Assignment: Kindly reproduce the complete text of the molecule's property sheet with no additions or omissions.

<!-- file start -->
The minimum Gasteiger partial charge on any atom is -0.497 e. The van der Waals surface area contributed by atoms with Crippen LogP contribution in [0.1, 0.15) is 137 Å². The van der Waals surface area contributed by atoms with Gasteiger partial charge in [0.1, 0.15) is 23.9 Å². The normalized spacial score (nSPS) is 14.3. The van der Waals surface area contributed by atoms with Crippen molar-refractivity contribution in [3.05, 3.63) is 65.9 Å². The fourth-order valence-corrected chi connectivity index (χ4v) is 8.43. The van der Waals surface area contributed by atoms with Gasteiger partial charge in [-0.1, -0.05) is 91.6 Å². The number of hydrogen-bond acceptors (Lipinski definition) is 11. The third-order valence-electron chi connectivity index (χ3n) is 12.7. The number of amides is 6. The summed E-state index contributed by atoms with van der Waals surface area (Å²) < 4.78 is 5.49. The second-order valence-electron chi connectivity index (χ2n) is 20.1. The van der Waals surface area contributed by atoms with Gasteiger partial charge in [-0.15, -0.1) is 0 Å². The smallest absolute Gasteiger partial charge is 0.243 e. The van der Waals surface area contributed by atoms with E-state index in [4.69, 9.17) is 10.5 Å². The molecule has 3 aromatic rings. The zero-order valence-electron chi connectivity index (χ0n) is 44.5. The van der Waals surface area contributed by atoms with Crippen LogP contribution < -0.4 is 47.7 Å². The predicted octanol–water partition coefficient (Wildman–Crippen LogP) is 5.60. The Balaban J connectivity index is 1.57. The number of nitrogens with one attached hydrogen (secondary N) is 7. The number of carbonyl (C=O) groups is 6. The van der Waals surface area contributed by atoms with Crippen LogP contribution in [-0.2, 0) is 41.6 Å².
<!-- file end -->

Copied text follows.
The minimum Gasteiger partial charge on any atom is -0.497 e. The van der Waals surface area contributed by atoms with Crippen LogP contribution in [0.1, 0.15) is 137 Å². The van der Waals surface area contributed by atoms with Gasteiger partial charge in [0.1, 0.15) is 23.9 Å². The normalized spacial score (nSPS) is 14.3. The van der Waals surface area contributed by atoms with Crippen molar-refractivity contribution in [3.05, 3.63) is 65.9 Å². The fourth-order valence-corrected chi connectivity index (χ4v) is 8.43. The van der Waals surface area contributed by atoms with Gasteiger partial charge in [-0.1, -0.05) is 91.6 Å². The number of hydrogen-bond acceptors (Lipinski definition) is 11. The third-order valence-electron chi connectivity index (χ3n) is 12.7. The number of amides is 6. The summed E-state index contributed by atoms with van der Waals surface area (Å²) < 4.78 is 5.49. The second-order valence-electron chi connectivity index (χ2n) is 20.1. The van der Waals surface area contributed by atoms with Gasteiger partial charge in [-0.15, -0.1) is 0 Å². The smallest absolute Gasteiger partial charge is 0.243 e. The van der Waals surface area contributed by atoms with E-state index in [4.69, 9.17) is 10.5 Å². The molecule has 3 aromatic rings. The zero-order valence-electron chi connectivity index (χ0n) is 44.5. The van der Waals surface area contributed by atoms with Crippen LogP contribution < -0.4 is 47.7 Å². The predicted octanol–water partition coefficient (Wildman–Crippen LogP) is 5.60. The Balaban J connectivity index is 1.57. The number of nitrogens with one attached hydrogen (secondary N) is 7. The number of carbonyl (C=O) groups is 6. The van der Waals surface area contributed by atoms with Crippen LogP contribution in [-0.2, 0) is 41.6 Å².